Waterloo Times Tribune, October 29, 1913

Waterloo Times Tribune

October 29, 1913

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Issue date: Wednesday, October 29, 1913

Pages available: 10

Previous edition: Tuesday, October 28, 1913

Next edition: Thursday, October 30, 1913

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Publication name: Waterloo Times Tribune

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All text in the Waterloo Times Tribune October 29, 1913, Page 1.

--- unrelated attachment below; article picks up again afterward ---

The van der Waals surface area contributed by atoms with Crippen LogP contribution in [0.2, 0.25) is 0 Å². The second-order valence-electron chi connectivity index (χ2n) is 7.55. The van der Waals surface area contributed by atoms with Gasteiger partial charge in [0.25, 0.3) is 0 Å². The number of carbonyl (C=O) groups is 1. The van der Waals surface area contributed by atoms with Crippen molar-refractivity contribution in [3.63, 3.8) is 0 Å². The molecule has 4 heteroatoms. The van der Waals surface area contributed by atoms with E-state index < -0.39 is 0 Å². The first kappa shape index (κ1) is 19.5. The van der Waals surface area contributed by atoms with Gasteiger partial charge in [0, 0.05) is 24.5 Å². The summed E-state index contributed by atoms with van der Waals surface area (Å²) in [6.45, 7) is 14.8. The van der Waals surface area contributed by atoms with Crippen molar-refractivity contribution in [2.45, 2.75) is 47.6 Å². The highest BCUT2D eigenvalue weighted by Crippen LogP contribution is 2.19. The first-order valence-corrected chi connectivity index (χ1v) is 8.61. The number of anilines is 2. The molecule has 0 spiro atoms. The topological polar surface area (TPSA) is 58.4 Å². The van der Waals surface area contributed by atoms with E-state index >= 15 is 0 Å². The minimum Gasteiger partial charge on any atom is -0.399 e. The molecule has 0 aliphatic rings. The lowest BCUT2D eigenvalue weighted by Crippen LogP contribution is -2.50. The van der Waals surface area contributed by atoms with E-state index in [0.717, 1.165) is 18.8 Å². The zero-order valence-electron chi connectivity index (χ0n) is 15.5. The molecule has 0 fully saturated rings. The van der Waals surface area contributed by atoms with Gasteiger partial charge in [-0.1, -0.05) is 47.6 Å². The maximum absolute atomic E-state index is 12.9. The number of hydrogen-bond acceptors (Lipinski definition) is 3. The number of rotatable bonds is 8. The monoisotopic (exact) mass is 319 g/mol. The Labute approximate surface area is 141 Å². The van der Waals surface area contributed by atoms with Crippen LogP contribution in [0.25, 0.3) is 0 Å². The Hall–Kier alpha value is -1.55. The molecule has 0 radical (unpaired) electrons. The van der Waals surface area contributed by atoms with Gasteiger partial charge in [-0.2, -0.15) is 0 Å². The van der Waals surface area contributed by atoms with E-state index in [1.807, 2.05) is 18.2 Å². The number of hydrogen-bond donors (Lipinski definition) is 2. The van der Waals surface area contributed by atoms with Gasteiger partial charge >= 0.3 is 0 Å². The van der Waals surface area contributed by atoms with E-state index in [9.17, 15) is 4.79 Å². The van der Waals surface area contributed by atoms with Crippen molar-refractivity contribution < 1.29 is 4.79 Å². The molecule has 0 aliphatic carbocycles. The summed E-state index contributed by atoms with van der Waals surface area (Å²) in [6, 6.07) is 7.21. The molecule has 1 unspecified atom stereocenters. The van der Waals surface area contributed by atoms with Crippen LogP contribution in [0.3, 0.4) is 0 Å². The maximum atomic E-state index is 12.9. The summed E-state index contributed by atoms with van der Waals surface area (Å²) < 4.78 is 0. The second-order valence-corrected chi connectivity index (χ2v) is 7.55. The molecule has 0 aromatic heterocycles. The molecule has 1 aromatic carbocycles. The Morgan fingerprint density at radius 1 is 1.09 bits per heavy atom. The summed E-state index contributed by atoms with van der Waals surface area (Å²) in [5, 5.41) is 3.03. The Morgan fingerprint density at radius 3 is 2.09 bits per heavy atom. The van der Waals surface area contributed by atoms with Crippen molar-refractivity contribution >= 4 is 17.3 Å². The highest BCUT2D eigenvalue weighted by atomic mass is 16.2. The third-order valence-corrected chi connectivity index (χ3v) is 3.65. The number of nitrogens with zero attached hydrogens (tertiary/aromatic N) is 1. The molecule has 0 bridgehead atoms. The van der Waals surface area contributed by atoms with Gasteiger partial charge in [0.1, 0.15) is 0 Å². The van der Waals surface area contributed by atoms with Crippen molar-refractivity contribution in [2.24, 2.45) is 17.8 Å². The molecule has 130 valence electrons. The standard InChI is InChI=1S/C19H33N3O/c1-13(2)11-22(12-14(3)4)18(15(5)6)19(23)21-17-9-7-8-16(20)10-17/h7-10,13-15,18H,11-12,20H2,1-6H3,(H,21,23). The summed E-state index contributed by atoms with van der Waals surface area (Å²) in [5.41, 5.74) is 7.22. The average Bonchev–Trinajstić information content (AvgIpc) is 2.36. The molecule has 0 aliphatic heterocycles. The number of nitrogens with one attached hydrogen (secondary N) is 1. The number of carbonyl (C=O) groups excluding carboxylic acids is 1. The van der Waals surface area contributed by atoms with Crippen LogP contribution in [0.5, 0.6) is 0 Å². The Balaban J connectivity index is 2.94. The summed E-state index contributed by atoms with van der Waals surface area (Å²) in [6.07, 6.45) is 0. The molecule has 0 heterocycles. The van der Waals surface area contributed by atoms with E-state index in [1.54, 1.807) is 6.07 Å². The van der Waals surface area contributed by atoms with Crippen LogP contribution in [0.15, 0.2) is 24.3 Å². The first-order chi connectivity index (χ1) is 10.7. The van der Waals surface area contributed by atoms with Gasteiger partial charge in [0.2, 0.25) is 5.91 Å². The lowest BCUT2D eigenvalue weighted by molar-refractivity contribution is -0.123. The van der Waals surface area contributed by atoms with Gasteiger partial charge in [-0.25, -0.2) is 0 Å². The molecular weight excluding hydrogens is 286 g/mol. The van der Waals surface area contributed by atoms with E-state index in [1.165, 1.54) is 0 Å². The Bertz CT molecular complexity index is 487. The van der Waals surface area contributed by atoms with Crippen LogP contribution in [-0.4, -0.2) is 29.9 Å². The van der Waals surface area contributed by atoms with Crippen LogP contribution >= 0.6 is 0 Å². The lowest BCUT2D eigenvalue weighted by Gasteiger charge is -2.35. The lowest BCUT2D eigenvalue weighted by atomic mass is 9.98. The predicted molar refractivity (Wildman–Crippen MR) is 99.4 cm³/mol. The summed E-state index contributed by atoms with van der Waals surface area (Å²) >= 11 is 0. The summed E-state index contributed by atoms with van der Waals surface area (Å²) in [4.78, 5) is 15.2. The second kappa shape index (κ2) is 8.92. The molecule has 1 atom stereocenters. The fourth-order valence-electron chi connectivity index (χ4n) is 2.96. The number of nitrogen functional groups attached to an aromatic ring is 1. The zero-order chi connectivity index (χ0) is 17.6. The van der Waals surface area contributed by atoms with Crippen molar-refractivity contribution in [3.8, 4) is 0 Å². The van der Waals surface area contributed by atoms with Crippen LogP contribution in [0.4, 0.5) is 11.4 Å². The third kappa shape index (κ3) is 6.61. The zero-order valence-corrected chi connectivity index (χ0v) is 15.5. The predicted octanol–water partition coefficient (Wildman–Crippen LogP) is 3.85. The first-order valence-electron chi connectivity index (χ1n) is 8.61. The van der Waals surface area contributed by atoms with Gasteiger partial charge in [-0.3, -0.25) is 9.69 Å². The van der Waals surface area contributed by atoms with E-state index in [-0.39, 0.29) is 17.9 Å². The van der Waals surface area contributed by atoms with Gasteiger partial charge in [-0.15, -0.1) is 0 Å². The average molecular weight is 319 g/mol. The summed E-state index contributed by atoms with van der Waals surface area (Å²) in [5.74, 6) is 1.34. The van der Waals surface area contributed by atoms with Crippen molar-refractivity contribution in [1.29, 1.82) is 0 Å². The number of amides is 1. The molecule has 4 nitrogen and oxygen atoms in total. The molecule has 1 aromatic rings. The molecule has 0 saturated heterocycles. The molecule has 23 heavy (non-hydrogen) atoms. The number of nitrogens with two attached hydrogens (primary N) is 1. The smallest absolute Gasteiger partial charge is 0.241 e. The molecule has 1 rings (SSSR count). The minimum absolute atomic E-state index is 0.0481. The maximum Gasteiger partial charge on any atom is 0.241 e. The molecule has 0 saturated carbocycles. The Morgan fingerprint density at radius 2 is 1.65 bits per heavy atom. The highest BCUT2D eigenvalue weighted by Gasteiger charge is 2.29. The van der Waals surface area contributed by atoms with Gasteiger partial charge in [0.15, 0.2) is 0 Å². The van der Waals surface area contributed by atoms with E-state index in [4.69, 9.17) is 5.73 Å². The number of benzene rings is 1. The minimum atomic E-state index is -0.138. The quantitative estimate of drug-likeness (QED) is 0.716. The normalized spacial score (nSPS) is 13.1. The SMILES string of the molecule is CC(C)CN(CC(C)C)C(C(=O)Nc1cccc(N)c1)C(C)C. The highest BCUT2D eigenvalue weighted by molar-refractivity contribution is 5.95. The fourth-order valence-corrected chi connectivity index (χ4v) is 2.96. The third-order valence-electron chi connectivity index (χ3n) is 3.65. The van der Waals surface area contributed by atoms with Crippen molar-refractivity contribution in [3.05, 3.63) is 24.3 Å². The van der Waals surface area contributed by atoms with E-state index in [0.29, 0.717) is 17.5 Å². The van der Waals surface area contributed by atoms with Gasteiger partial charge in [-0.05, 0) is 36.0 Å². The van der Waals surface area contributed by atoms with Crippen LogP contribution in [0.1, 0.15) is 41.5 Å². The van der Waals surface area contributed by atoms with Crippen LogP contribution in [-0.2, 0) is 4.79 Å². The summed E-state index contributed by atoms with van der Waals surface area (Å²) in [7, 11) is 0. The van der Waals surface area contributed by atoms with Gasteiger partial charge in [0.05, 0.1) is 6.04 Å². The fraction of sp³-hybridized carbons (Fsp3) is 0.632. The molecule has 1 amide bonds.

Waterloo Times-Tribune, The (Newspaper) - October 29, 1913, Waterloo, Iowa THE RECOGNIZED RELIABLE NEWSPAPER NORTHERN IOWA'S GREATEST NEWSPAPER THE WEATHER Wednes- day; preceded by snow in extreme east. ESTABLISHED 1879, WATERLOO, IOWA, WEDNESDAY -MORNING, OCTOBER 29, 1S13. TO 1IIED SMS Leading European Powers Agree to Give this Country Free hand- in Dealing With Mexico and Back Her MUST NOW WAIT FOR OUR NEXT MOVEMENT Believed Big Four can Force Huerta's hand Without In- Safe on U. S. Warship Mexico City, Oct. 28 the event that the Huerta- Blanquet ticket is shown to have polled a majority sufficient to be declared elected, as no.v seems probable, congress will declare the Huerta votes void and Blan- quet will take the oath as vice president and assume office ss president, pending the lalling of further elections. This statement was made by the Mexican foreign minister tonight. V [Associated Press Telegraanl Washington, D. C-, October, Three European nations, Great Brit- ain, Germany and France, have agreed to adopt no new policy toward Mexi- co until the government of the "United States can submit for Iheir consider- ation a definite plan for the future treatment of the revolution-torn re- public in central America. .That a request of the powers to await a proposal regarding Slexico from this government haa been made and three great European, nations had yielded to the reqiiest, was announced late today, by Secre- tary Bryan. President Wilson was en- route to Washington from the youth wl.en the announcement was made and the secretary of state did not indicate what would be the nature of the c'on- teniplated negotiations with the for- eign governments. .The president ar- rive? here }ate tonight and planned to confer .early tomorrow with Mr. Bryan. Concert of Powers. "When the note to the powers is to has not been determined buf the belief prevails that reasonable given for the announce- ment from the Huerta government in Mexico of the result of last Sunday's election for a: new government. That this announcement will "be that the election of a new president had failed "because; of the insufficiency of the vote' still is the expectation-of officials Zere "and it is believed President Wilson and his advisers are proceed- ing on the theory that some concerted effort must be made by all the gov- ernments interested in Mexico to rid that nation of the domination of Gen- eral Huerta. Diaz Case Interests. Though interest in this development overshadows all else in official circles here, tlie flight of General Felix Diaz from Vera Cruz, to refuge on the Am- erican gunboat Wheeling was much discussed and tonight rear admiral Fletcher was notified by Secretary Bryan that political refuses can be shielded only, temporarily. Admiral Fletcher, who is in com- mand of the American ships in Mexi- can notified the Washiugton office today that Diaz with two Mexi- can companions and an American, newspaper man had been granted the right of asylum on the Wheeling after pleading that their lives were endan- gered. The admiral asked for istruc- tions as to their disposition. The state department first instructed him to in- quire of the Mexican refugees where they wished to go. Later the depart- ment notified the admiral that within a reasonable time they must be trans- ferred from the American war vessel. They may be placed aboard a comraer- 'cial liner bound for Havana or New York ss they choose. It was believed here tonight that Diaz and his friends would ask to be placed aboard an American bound ship and that, until such disposition could be made of them, Admiral Fletcher would permit them to remain aboard one of the United States ships in Mexican waters. Germany Speaks Out. Governor Ammon Orders, the Miners and Mine Guards to Surrender all Weapons of War and will Enforce it MINERS FIGHT THEIR NINETEENTH BATTLE Prepare to Resist Disarma- ment, Troops are Ordered in Such Force as to Meet any Possible Resistance Trinidad, Colo..Oct. a state of insurrection declared and state troops on the way to tho scene of hostilities to enforce maitUl iav.% ihe nineteenth battle betweei mine guards .and .striking miners of., the southern Colorado coal fields was waged from daylight until this morning in Berwind and Hastings canons and the hills adjacent. Angus Alexander, a Hastings guard was killed sad... seven-: others were wounded, including two children at Tabasco. Marstiaf Clinton Robinson of: Hastings .was shot ia thu foot and four two ser- Hastings. Terrorizde. The town of Hastings is terrorized. The women and children are congre- gated in the power house and beCding and food has been brought there by mine guards. The camp is said to be riddled with bullets as a result of to- day's dombardment and similar re- ports are received from the camps of Delagua and Tabasco. PRICE THREE CENTS, IIIMTI'S BT EXECUTIVE :o THE ROUND-UP, The Mobile Declaration, Rec- ognition, of China, Ultimate Philippine Independence, the Bryan Peace Plan DANIEL'S SUMMARY OF WILSON'S WORK Battleship Program Good but Depends on United Decis- ion of Big wood Sees Tariff Bill Great MUST TAKE NO CHANCES. Denver, of the ar- rival of state troops in the southern Colorado coal fields were eagerly await ed tonight by Governor Ammon. His final instructions to Adjutant Gen- eral John Chase were to "take no chances." It was generally beliey_ec at" the state house that General .Chase has.decided to hold the second regi- ment companies from southern Colo- rado towns at .some points outside Trinidad until he could join them with the first" regiment companies from Denver. Disarmament Ordered. Early tonight the governor was in telephone communication with General Chase at but the general gave no intimation of his plans for invad- ing the strike districts. After the departure of General Chase this afternoon the goi'ernor sent letters to J. F. Welborn, J. p. Osgood and D. W. Brown, president of the three principa! coal companies and to John P. White, Frank J. Hayes and John McLennan, officials of the (Continued on Page 6-) Finds Jewels Hidden on Leader of High Society and .niece of the late 'Colonel As to the future treatment of Mexico John Jacob Astor, a social leader by the United States and "other na- and favorite for many years, is in j ,__ _-._ serious trouble with the customs in- [Associated Press Telegram} Atlanta, Ga., Oct. Wilson's speech yesterday at Mobile was epochal; it will live in history the 'Mobile Secretary of tee Navy Josephus Daniels de- clared here today, "it is a Joaicai and necessary addition to the Monroe doctrine. That doctrine still is bur pillar of cloud but since the United States acquired Porto Rico, the Phil- ippines and the Panama canal zone, there has been a growing suspicion that we were falling into tne ways of some other nations; that we were us- ing the Monroe doctrine to keep other nations out of the Latin-American republics whenever we relt like it. Mobile Speech Decisive. "The 'Mobiile declaration" ef- fectually has put an end to any such thoughts; it has shown Eu- rope where we stand and it plays suspicion for all time and bring us into closer spiritual re- lationship with the other coun- tries to the south." Secretary Daniels maae a brief stop in Atlanta enroute from Mobile to his home in Raleigh, N. C., where he will spend all day tomorrow attend- ing to private affairs. This program was taken to meau that the secretary and. the- administration, at Washing- ton, did not regard matters in.Mexi- co as accute at this time. Mr. Dan- iels expressed the belief that the sit- uation soon would, adjust-itself and that it would" not be necessary for this country to act in. any "way ex- cept in friendly capacity. He im- pressed this opinion upon all vtith whom he talked. Mr. Daniels said: Underwood Pleased. 'At Mobile last night Majority Leader Underwood of tee house of representative characterized tar- iif and currency legislation under- taken in the present congress as the greatest- executive progress of a de- cade I believe the country appreciates that fact. "To the legislative program of the present administration, however, should be added four all important features of an executive program. Four Great Measures. "The first of these was the Mo- bile declaration' that this country would not voluntarily acquire an- other inch of territory. The sec- ond feature of the program was the recognjtion by this country of the republic of China. America has been a beacon for re- publics and will assist any repub- lic founded upon oonstitutionai liberty. "A third fdature of the admin- istration's executive program was the sending of Burton Harrison to the Philippines with Instruc- tions which showed it to be the policy of this country to go for- ward with Philippine independ- ence-as quickly as can be wisely done. "The fourth feature was the proposition of Secretary of State Bryan, now accepted in principle by a score of nations, for the holding of conferences prior to 'a declaration of war, with no incresse in armaments during tne discussion of differences." Battleship Depends. As to a battleship program, the secretary of the navy said the pres- ent administration endorsed the plan of Winston Chnrehii) for s, cessation n the competition resulting in over- grown navies and excessive expen- ditures for IE-Hilary establishments. 'No one nation however, can con- rol its own program.' he added. "The Jnited States cannot do so; neither can England. It will be necessary for he large nations to act in unison, am sure the United States is .eady o co-operate in nny such plan." NEWS started to determine whether the Meat trust is endeavoring to corner foreiqn beef shipped to United'States ports. Senate Banking Committee :aijd! Currency nONALC Now "at Sixes Over, Central Bank serve Ideas ffi HOPE Chairman Owen Believes that Re- duction of Regional-Centers as Compromise May" ,3fet Insure Passage of Bill Hard Fought rAssocKtetJ.Ecesi1 Washington, Oct. threatened deadlock in the and currency committee "over': to substitute a-government-owned cen- tral bank for the" regional reserve bank plan in the adminipratipc. cur- rency bill became apparent when the committee began executive sideration of the was confined to the ceatrSlf reserve hank statement and wMleLno Tote..was taken the sena- tors for the goyemuiciitJ'eontroULd central bank and sJi'.Jbr th tration regional systgiji. The five republiciuis oijSts. com- mittee senators son, Crawford and.-BristpwJ; argued for the central bank stateiaeiit. were joined by Senator' one of the oppos- ed the administration bill of its provisions. Senators ,Reed and O'Gorman, who them- selves in favor of the central bank plan, swung into line TCithfthe other tions there has been much discussion both here and abroad since the elec- tion Sunday under supervision of the Mueria provisional government. Presi- dent Wilson in two public speeches t.as outlined .a general policy of inter- national cooperation with all Latin- Amsrieanjiations and from France and England have come assurances of a K'.re to co-operate with the United teles upon some concerted effort to ...restore peace and good government in Germany, which recently i- a. warship to American waters, j -s signified a ciesire to enter sucl'.'a co-operative peace-making en- terprise. ._-. Thai all the foreign nations are look- ing to the United States to take the initiative is certain and the situation presented makes it imperative that this government submit a plan. Intervention Unnecessary. With Great Birtain. Germany and France joining the United States in a demand for Huerta's resignation and to conduct a free and fair election, it has been asserted confidently by of- ficials high in authority here that specters of Boston because they found about worth of pearis and other jewels pinned within her corset when she was examined after her arrival at Boston on the liner Arabic I Sewed to the inside of her corset Mrs. Thompson carried a small cha- mois bag filled with pearls, some of j them in settings. The exact value of the pearls is not yet known. Thev are being held for appraisal by ex- (Continued on Page Sis) Twenty-five trunks were brought over on the Arabic by Mrs. Thomp- son. On account of the variety of the contents, it was necessary to en- gage half a dczen experts to set prices on the laces, gowns and silks. The customs authorities are also conducting an investigation into the reason Mrs. Thompson always sailed from Boston. She had often been, asked about it, and said she nid not care to sail from New York. She has been a frequent transatlantic passer.-" ger, sailing two or three times a year. A PREGNANT RUMOR. fAssuctajcd Preys Douglas, An., Oct. ru- mor was persistent here iodav that General Ojeda and his federal" army had left Gaaymas in two columns, one marching toward Tonichi, In the Ya- qui Valley and the other toward HermosillOj the constituiiona'Jst SIBERIAN AND ARGENTINE fAssociated Presi Teleffrarn? Chicago, Oct. first but- ier ever received in the local market from Siberia or Argentina made its appearance today. 750 pounds from Siberia and 5G pounds from Argen- tina. The importation, with a. chance of profit was made possible by thu new tariff law, it is said. SOVEREIGN GRAND MASTER. York, Oct. 2S. At the one hundredth annual session of the sup- reme council 33rd degree of the Sco't- tish rite of free masonry, for the United States, held here today M. N. Baylies, Washington D. C., was elected sovereign commander, democrats for the administration plan. Tile vote until tomorrow and chairman O'wgS; at'the" close of the evening's session said that he be- lieved that the" administration plan would be finally "Both sides have a conciliatory dis- he said, "and I believe the vote will dispose of the matter, to everybody's satisfaction. The "matter will be thoroughly tlis- cussed before a vote is taken." Members of the "committee tonight expressed the" belief, that in tlie opposition to the central bank system, that plan would be rejected but that the committee would take.ad- vantage of the president's to reduce the number of regional serve banks provided for by the bill from twelve to as low as foiir or five. A compromise pla.n along these lines was suggested yesterday by Prof. J. W. Jenks. Under his pian the profits of the federal reserve banks would be pooled and distributed by the federal reserve board among the banks pro rata according to the capita! stock. The reserve would be pooled under the control of the federal bo.-.rel. This, Professor Jenks, would unify the sys- tem. ARCHAELOGIST FIHDS PALACES OF CAESARS PrpsB Rom-e, Oct. "Boni who is carrying out excavations -in the ruins on the Palestine Hill, has Joc-.tcd the imperial palaces of Nero and Cali- gula (Cains Caesar) and also that of Domitiaa of a slightly brer period, the foundation ef the irnijerial throne being uncovered The excavators Save coir.fi upon seven houses of the republican epoch a complicates! network of and drains and several circular -rooms cut J in the tufa. Secretary of Temperance So- ciety of Methodist Church f offers: JJeaspBSftforPresent Administration's Success [Assoris tod i-i-eas Teleirraml Indianapcl'rt, Oct. rfow have a Christian man in the White House, an administration of Sabbath observance in all the de- partments of the and that President Taft's administration" represented more subserviency to the liquor interests, and other bad com- binations than any other in American history' were the declarations of Dr. Clarence True AVilsonj, of Topeka., Kans., secretary of the Temperance society of the Methodist church, who addressed the national convention of Methodist men here this afternoon. Dr. Wilson declared that President Taft waited until the last- minute, when he hoped there would be no time for reconsideration before ve- toing the Wehb-Kcnyon bill and said that his administration down to defeat beneath an avalanche of in- dignant protest -such as never has been duplicated- in the United Stat- TOT I Attorney Williamson Says if Jameson Had Believed the Statements in his Letter he Would Say so on Stand LOVEJOY TO CLOSE ARGUMENT TO JURY It is Expected that Case will go to Jury Early this" After- Letters Writ- ten by Jameson Introduced Following the announcement by Judge Ransier for the defense that no witnesses would be placed on the stand in behalf of tlie defen- dant, in the Farmers Savings bank vs, Jameson case, Attorney Williamson made the opening ad- "dress to the jury. Mr. Williamson said that Jameson was "afraid to take the witness stand" to testify and face the music. "If he was an honest man1', said Mr'. William- son, "and believed the statements he made in that letter to be true, he would have come upon this stand and testified. He didn't have the nerve nor the courage to tes- tify. Why didn't he truth when he wrote that letter to Mr. Reimers. Why didn't he tell Mr. Reimers that he had been trying to collect a note held by the Tri- poli bank? If he had done so, Boggs would net have been able to secure the loans he did from Reimers." Continuing, Sir. Williamson stated Jiat Jameson had unloaded his own obligations on the directors of the Security Savings bank, of which in- stitution he was the president. This, ise said, accounted for most of the money which Boggs bad secured after the letter had: been written to Mr. "A great Christian Deader-- Is -tfie secretary of state now" continued Dr. Wilson. "Our former secretary of state used to send out letters to all American consuls, notifying them of brewers' conventions and ordering them to see what they could do to increase the exportation of American beers to their country. Wm. J. Bry- an will never do that. When Mr. Bryan calls the representatives of the nations around his hospitable board he serves the same kind of grape juice which. was used in Palestine in the days of Jesus. And when a few newspapers commented, Mr. Bryan made a speech that was heard around the ..world; and Bryan's grape juice became as popular as Kansas But- termilk. Dr. Wilson said under (he present administration all grog shops have been closed in the Panama zone and the battleships of the navy forbidden to earn- alcoholic liquors on board. He declared that the cause of tem- perance had received a great up- lift. TS Promises to Clarify Eules Governing Collection of "Tax bui Bankers State Bet-urns -will be late Because of Delay Chicago, Oct. backers and their legal counsel with a Chairman of House Committee on Merchant Marine Declares Ves- sels on Great Lakes Don't Feed Much Life Saving- Equipment "Washington Oct. between the senate and house over "Keimers. .Mr. .Williamson said-Hint the business and banking interests or Waterloo wore interested in the ver- dict to the jury and that they did not want to permit a stigma to be pluced upon the business of the city. In closing he "Mr. Jame- son didn't dare take the witness stand and tell a jury of his own fellow citi- zens that he believed when he wrote this letter that he was performing an honest act." Signature is O; K. Mr. Jameson was placed on the stand yesterday morning by the plain- tiff and asked to identify signatures to two letters written to E. M. Mar- tin, cashier of the Tripoli bank. Mr. Jameson testified that the signatures were his own. The letters introduced as evidence are as follows: "Waterloo, Iowa, May IS. 1910. "Ed. H. Martin, Cashier. "Tripoli, Iowa.' "Dear Mr. Martin: We have your letter of May 14. em-losing note against Central Iowa Gran- ite company of this city. "I find Mr. Boggs is out of the city most of the time, but 1 will Ket right after him and report the outcome tis per your request. "Yours truly, "W. R. Jnmeson. Secretary." ''Waterloo. Iowa, May 1910. "K'.l. H. Martin, Cashior. Your letter of Mav 2-1 nt hand. V.> will make alimv- on Central Iowa Cnuiite company note as instructed. "1 have sone after these people as hard as I can. but they are hard to get inonpy out of. Yourg truly "W. R. Secretary. Knew of Insolvency. Tlis plaintiff contended durinst the progress of tho trial that Mr. Jame- son knew the granite company and Bopcs were insolvent before he wrote banker received infornjif.'an from Washington that regulations published Sunday to govern collection of the tax were to be suspended. This caused consternation until denial was receiv- ed today and the statement niaue ti at the treasury department was engaged in clarifying the language of the cer- tificates. "To be ready by November 1st to meet requirements of the law we must know the form of the certifi- cates by tonight at the said Mayer counsel for the Continen- tal and Commercial National tank T, day. "There is a lot of printing to be done and the whoio thing be in the hands of the printers by tomorrow at the latest: they should have had their manuscript today. Otherwise the ndividual banks win have to go ahead according to their individual guesses as to what is committee on merchant marine and fisheries, to which the bill was re- ferred, declared that he would object to the provisions of the bill making i it mandatory for boats plyin- inlanii waters to carry as full life boat equipment as sea craft. Mr. Alexan- der said carriers on inland waters (lid Koi require tiie equipment of an ocean lintr to insure safety. T'1.0 ,Ie'ters tflR TriPo11 baafc were Ma5T wys NEW NATIVE CATTLE RECORD [Associated Press Louis, Oct. in .iative cattle receipts lisliod at the St. Louis National stock ynrds today when hcad arriv- ed. points out that -sjs in his letter to tho Tripoli onnk on May 2.' Uint "T hav? eone after these people ss'liird I can, bnt they are. Jo _et money ,lc tions from ihat concern proposition. "A man who csmm'Js only be Io which he a r; n wron- TO. or v ncr, record Pxpcor. to follow said A.t- wn.s estab- I }ornov Ari.i'ci-Ift in jury in '.ehaif of thr- Mr oe for Toan? j FIRE DESTROYS BIG VALUE. TRIAL ALMOST OVER. Plymouth, Oct. AH, evidence in the trial of Miss Jennie May charged with poisoning her husband, Rear Admiral Joseph G. Eaton, had been put in when the afternoon session closed today. Ar- guments will be begun in the morn- ing and the fate of the woman will probably be. entrusted to the jury before tomorrow evening. The trial coiamenced October Jl, of Winnipeg, Man., Oct. unknown origin today destroyed f be- ef tiift Canada Maldng com- The loss was J pany CARDINALS GET SUGGS. [Associated TTcss Teiccraml St. Louis, Oct. was made today that, the St. Louis Nationals have secured George Sugi-s plaeher from the Nation- !i ............_ when vioirv-ea ing .-nd morn ijir.Tie-.- Ar.jiieK.r. sr.r.r-kins of the or fhn lip-1 b'-pr written. lie not violated ;V LIR- ioos would hnve her.n small, if tVro I spv ,11 ntl. He enid Hint Rot-gs pailj ni] mosiftv which th? law, Joan him. hence the" Ir.ss (Continued on Last ;